Global Debt—Risks, Challenges and Opportunities
2014-11-13 12:21:00    source:    click:


Bank for International Settlements (BIS) warned that the world economy is just as vulnerable to a financial crisis as it was in 2007, with the added danger that debt ratios are now far higher and emerging markets have been drawn into the fire as well. Mr. Jaime Caruana, IFF Advisory Committee member and the General Manager of the BIS said that investors were ignoring the risk of monetary tightening in their voracious hunt for yield. “Markets seem to be considering only a very narrow spectrum of potential outcomes. They have become convinced that monetary conditions will remain easy for a long time, and may be taking more assurance than central banks wish to give.” Mr. Caruana believes the world economic system is, in many aspects, more fragile than it was, before the Lehman crisis. The flouring private credit industry in China, Brazil, Turkey and other emerging economies is the result of the spillover effect of Western countries’ QE. The long-term monetary stimulus policies in US, Europe and Japan have led to liquidity spillover affecting the rest of the world. Rising Asian countries could no longer act as a firebreak, and may themselves now be a source of risk.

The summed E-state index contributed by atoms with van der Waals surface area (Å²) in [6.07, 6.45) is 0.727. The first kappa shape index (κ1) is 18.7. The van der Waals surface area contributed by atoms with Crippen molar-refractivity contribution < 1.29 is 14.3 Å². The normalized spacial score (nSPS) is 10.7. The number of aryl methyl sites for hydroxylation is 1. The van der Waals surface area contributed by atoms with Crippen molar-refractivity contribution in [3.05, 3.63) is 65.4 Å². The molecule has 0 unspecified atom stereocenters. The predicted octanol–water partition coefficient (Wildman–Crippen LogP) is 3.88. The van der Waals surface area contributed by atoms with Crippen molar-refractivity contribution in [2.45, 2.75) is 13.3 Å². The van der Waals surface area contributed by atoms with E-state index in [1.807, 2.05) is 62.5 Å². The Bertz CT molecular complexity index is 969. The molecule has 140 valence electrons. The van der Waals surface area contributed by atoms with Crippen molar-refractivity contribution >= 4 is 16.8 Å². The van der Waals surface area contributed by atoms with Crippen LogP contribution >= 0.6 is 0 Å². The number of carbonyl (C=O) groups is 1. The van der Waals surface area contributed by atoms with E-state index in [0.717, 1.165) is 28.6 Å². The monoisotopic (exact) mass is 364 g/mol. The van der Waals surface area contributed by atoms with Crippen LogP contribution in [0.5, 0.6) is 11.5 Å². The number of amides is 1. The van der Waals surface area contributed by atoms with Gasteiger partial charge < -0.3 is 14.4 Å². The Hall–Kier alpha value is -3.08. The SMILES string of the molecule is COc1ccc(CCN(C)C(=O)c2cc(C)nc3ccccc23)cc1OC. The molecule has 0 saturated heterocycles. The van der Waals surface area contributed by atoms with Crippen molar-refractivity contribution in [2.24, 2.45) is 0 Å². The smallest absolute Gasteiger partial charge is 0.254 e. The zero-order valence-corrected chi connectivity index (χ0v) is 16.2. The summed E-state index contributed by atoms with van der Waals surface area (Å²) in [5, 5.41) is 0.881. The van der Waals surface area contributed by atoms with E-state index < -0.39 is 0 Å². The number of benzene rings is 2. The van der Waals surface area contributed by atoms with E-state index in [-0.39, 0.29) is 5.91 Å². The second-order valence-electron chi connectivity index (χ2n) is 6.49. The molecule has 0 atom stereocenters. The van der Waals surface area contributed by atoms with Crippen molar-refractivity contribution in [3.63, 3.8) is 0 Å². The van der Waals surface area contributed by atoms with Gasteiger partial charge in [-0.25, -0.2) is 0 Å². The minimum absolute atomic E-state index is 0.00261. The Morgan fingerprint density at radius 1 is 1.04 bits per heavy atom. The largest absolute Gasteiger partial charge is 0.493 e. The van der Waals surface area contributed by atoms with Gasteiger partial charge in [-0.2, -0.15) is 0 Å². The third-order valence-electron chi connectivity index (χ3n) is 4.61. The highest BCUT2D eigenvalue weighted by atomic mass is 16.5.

Following are parts of the speeches:
Though we have not come to a conclusion on the answer to how much debt we have indeed, at least we can say for sure that we cannot relax too much with regard to the market unrest recent years. The years after 2007 crisis witnessed the continuous accumulation of global debt, which has reached an alarming proportion by now. Then the total amount of post-crisis debt, as a result of family, business and government add-up, has reached a daunting point as high as 40%. That’s the reason why I always say that we should concern about the critical point, beyond which can we never bear the “weight” of debt. Developed countries, where debts are mostly carried by governments, are not the only one that needs to pay high attention to debt problems. It is observed that many other countries have witnessed the ratio of debt to GDP surpassed 20-30%. Corporate debts may take a higher proportion in emerging economies. The pressure faced by countries may vary according to their own conditions. For example, household debt remains relatively high in the US, while countries like Britain and Spain might be more vulnerable to the impact of financial crisis turbulence. Theirs
On the other side, let us turn to banks. Since then banks has began to add capital and it can be seen that their debt growth has to slow down due to higher requirement of capital fund. So I think the debt issue is more severe than that in 2007 when the crisis just broke out.
Moreover, how should we respond to mounting debts? There’s no analysis framework that enables us to analyze interactive factors between the real economy and financial institutions. We might know the aggregate and some possible effect and mechanism which may cause volatility, but we lack a well-designed analysis framework to explain this. This means a kind of risk. We might not know enough of the co-movement in it and underestimate some debts or mechanisms in economies. For example, whether other countries will be influence by the debt problem in one country. We do not have scientific analysis and framework for such implicative effect.

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